The Full Court of the Federal Court of Australia has confirmed
that (at least with respect to determining the liability of a
valuer who undertakes a valuation as at a certain date) it is
inappropriate for an expert retrospective valuer to take account of
sales (and one can assume any other data) subsequent to the
relevant valuation date.
As outlined on page 189 of the September 2011 edition of this
journal, this case arose from a loan transaction whereby a lender
lent slightly more than $1.22 million to a borrower secured by a
This loan was in reliance upon a valuation by the valuer, who
valued the property at $1.6 million. The borrower defaulted and was
unable to repay the mortgage debt, so the lenders sued the valuer.
One of the issues that fell for determination was how to resolve
divergent expert retrospective valuation opinions.
The lender's expert had considered and analysed evidence of
comparable sales that had occurred before the date of the
valuation. However, the valuer's expert had considered and
analysed these sales both before and after the date of the subject
At first instance (Australian Executor Trustees Limited v
Propell National Valuers (WA) Pty Ltd  FCA 522), the
court held that it was inappropriate for an expert to take into
account 'hindsight' information/evidence. As a result, the
court was unable to rely upon the valuer's expert. The court
therefore found that the subject valuation was negligent and
misleading and deceptive.
On appeal, the valuer argued that it was permissible, when
determining the value of a property at a specific earlier time, to
have regard to sales of properties comparable to the subject
property that were sold subsequent to the relevant valuation
Ultimately, this argument was not successful.
The court accepted that, in some circumstances, particularly
where the relevant issue for determination is the actual value of
the land at a particular date, it may be prudent to take into
account hindsight information/evidence. Circumstances where this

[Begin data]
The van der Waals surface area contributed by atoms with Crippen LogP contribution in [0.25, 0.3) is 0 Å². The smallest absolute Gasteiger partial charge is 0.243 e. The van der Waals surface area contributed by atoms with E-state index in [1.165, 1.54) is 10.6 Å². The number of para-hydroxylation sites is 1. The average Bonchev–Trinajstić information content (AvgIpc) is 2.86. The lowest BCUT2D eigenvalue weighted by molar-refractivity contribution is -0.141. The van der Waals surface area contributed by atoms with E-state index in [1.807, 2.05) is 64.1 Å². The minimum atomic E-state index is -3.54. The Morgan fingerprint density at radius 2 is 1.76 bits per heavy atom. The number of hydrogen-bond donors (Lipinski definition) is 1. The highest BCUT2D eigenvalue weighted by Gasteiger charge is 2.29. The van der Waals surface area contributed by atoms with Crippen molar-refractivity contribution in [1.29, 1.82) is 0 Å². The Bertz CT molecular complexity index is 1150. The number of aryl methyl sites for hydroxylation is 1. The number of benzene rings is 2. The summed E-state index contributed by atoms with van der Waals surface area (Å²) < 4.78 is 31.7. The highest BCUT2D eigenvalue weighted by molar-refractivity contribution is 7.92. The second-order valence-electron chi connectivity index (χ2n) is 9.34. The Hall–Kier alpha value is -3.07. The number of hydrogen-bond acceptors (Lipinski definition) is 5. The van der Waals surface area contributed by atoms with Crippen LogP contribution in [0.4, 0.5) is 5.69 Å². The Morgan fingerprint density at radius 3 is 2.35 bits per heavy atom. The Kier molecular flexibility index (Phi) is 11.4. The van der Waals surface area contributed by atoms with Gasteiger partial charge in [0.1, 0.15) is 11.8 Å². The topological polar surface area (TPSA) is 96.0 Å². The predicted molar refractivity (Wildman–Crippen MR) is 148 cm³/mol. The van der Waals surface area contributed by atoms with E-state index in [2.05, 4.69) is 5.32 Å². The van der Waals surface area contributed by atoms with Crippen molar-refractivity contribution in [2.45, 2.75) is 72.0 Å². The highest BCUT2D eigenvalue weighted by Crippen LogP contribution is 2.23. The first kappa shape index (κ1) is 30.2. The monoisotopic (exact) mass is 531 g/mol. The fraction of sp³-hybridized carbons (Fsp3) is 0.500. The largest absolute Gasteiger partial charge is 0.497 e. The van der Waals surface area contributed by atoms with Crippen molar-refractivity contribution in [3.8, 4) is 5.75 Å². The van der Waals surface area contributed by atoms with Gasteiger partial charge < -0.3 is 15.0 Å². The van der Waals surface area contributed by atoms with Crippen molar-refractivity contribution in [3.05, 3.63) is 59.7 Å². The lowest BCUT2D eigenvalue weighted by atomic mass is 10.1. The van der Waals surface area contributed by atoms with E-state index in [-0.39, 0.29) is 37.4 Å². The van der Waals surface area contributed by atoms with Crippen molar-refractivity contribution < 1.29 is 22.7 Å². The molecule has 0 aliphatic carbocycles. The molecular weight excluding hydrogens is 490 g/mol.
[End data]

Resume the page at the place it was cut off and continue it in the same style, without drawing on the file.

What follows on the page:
might be appropriate could include the valuation of property at a
relevant time for land tax purposes or for the assessment of estate
duty, a valuation for the purpose of rental, or a determination of
the value of the land at the time of compulsory resumption for the
purposes of assessing compensation payable.
However, where a claim relates to the conduct of a valuer at a
particular time (including where a focus is on the task undertaken
by the valuer and the valuation produced in light of the exercise
of the valuer's judgment at that particular time), including
conduct which is relevant to a claim for negligence or in respect
of misleading or deceptive conduct, later events are of no
The relevant question is whether, as at the valuation date, a
competent valuer could have described a specific value (or
thereabouts) to a specific property. Expert evidence in such
proceedings must only be relevant to the determination of that
question, to which hindsight can play no part.
Accordingly, the appeal was dismissed by the majority judges
(Stone and Collier JJ).
However, Gilmour J dissented, finding that subsequent comparable
sales might be relevant to establish loss or damage in a case, as
well as determining whether allegations of misleading and deceptive
conduct, or negligence, are made out. Gilmour J arrived at this
conclusion by placing significant importance on the way in which
the case was run.
In this case, the lender had argued that the market value of the
property was not $1.6 million as at the valuation date. That being
so, evidence of comparable sales both before and after the
valuation date ought to have been admissible as they were relevant
to proving market value as at the valuation date.
Although there was a 2:1 split between the judges, this case
reinforces the general rule that, when conducting an expert
retrospective valuation in respect of proceedings that have alleged
negligence and/or misleading and deceptive conduct against a valuer
who has provided a valuation as at a specific date, regard must not
be had to comparable sales that have occurred after the date of the
subject valuation. This decision therefore remains consistent with
other decisions, such as HTW Valuers (Central Qld) Pty Ltd v
Astonland Pty Ltd (2004) 217 CLR 640.
This publication is intended as a general overview and
discussion of the subjects dealt with. It is not intended to be,
and should not used as, a substitute for taking legal advice in any
specific situation. DLA Piper Australia will accept no
responsibility for any actions taken or not taken on the basis of
DLA Piper Australia is part of DLA Piper, a global law firm,
operating through various separate and distinct legal entities. For
further information, please refer to www.dlapiper.com
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This was an interlocutory decision about the appointment of a tutor for the child appellant, to carry on his proceedings.
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